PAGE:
In 2019, there were 2,396 transactions. In 2020, there were 937 transactions, with 459—almost half—occurring during the first quarter. Practitioners need to be careful using this method. In the presentation, transactional data was pulled from the restaurant industry. While the data for market cap appears to suggest that the worst is over for this industry, the trailing and forward P/Es are frothy for many entities, and that suggests one think twice about the reliability of using this underlying data for this industry.

The Going Concern Value Can Be Less than the Net Asset Value

Here, again, BV practitioners need to exercise caution. The new premise of value levels that have emerged include: (1) going concern value (assets fully funded); (2) going concern value (assets not fully funded); (3) orderly liquidation value; and (4) forced liquidation value. The latter two are commonly seen; it is the first two that mark a change on how companies may be valued. The going concern can be less than the net asset value on account that practitioners will develop a fair market value in continued use with assumed earnings vis-à-vis a fair market value in continued use with an earnings analysis (earnings supported by the business).

Discounts for Lack of Marketability

There is still controversy here. Minority interests remain hard to sell. The unresolved question is whether COVID-19 has exacerbated this problem. The other question is whether the DLOM applies to a control interest. Stated otherwise, should the value be lower if you cannot sell the business? If so, how does one compute that DLOM? The methods used to determine a DLOM of a 100% controlling interest include the Finnerty Arithmetic Strike Option and Ghaidarov Adjusted Arithmetic Average Strike Option DLOM. These are methods that Jim Hitchner said should be considered when assessing whether to apply the DLOM to a control interest. This assumes you believe in a DLOM for a 100% control interest, which Hitchner does not.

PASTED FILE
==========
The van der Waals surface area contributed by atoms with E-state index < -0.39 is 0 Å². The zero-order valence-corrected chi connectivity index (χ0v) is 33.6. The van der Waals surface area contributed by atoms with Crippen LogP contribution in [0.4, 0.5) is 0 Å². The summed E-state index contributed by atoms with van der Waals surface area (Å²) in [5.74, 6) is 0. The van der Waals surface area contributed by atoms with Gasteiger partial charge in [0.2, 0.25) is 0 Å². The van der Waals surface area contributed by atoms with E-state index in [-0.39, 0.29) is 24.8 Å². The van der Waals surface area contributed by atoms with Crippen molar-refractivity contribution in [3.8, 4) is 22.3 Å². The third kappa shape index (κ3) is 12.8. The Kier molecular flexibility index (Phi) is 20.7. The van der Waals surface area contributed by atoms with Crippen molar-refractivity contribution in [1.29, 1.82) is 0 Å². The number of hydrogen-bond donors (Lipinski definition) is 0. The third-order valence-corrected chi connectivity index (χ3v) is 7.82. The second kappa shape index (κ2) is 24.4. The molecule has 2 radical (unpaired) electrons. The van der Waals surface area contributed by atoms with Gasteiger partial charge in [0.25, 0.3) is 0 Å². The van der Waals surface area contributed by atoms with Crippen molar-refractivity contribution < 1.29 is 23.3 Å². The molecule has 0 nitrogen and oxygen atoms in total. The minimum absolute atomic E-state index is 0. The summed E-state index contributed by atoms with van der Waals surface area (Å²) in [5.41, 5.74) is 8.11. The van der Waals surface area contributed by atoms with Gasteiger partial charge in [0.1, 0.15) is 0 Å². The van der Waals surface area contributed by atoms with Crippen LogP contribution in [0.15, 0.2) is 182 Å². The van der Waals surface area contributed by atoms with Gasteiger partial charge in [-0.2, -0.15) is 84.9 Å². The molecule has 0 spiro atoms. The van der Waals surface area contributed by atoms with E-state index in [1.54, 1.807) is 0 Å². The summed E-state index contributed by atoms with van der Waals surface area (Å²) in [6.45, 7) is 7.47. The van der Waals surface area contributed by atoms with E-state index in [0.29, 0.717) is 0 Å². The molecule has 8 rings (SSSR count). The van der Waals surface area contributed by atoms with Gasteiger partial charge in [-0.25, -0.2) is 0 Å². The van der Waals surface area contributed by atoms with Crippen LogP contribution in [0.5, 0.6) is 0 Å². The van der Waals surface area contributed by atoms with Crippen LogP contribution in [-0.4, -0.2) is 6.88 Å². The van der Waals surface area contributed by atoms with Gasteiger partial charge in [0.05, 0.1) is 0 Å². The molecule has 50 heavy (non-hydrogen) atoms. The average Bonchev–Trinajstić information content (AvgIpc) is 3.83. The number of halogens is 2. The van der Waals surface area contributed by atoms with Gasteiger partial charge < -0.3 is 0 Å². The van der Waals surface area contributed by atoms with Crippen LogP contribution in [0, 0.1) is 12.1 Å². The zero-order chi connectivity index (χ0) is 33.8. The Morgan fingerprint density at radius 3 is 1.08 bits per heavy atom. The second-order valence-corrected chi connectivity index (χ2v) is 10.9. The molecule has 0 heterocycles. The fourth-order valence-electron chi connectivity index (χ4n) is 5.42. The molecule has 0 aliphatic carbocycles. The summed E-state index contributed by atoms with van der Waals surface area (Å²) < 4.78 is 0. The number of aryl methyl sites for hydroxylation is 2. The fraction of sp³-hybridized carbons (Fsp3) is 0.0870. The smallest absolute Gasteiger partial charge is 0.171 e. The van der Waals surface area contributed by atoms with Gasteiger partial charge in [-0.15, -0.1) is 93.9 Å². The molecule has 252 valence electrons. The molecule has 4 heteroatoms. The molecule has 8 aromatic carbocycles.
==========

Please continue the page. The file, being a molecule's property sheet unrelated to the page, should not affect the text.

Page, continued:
As for control premiums, Hitchner was not a believer in control premium before COVID-19 … and still is not. The problem here is that some investors will buy public companies whose stock value has significantly decreased, and when a control premium is calculated, the result is huge and not necessarily applicable for closely held companies. Again, one needs to proceed with caution, recognize that the capital structure matters, and if used, document the basis of any such premium.

Report Writing

COVID-19 should be in the economic, industry, and financial sections of the valuation report.

Conclusion

Jim Hitchner’s webinar provides mid-level and new practitioners an opportunity to hear from a seasoned professional what they should consider and be thinking about as they prepare reports. The addition to other data here, two prior issues of Financial Valuation and Litigation Expert (FVLE) (issues 85 and 86) provide valuable guidance and perspective. In short, Hitchner shares information to make us better valuation professionals.


Roberto H Castro, JD, MBA, MST, CVA, is Managing Member of the Law Office of Roberto H Castro, PLLC and Legal Compliance counsel for Equilus Capital Partners, LLC, a closely held REIT. He is also Technical Editor of QuickRead and a member of NACVA’s CUV team.

Mr. Castro can be contacted at (509) 679-3668 or by e-mail to rcastro@rcastrolaw.com.

The National Association of Certified Valuators and Analysts (NACVA) supports the users of business and intangible asset valuation services and financial forensic services, including damages determinations of all kinds and fraud detection and prevention, by training and certifying financial professionals in these disciplines.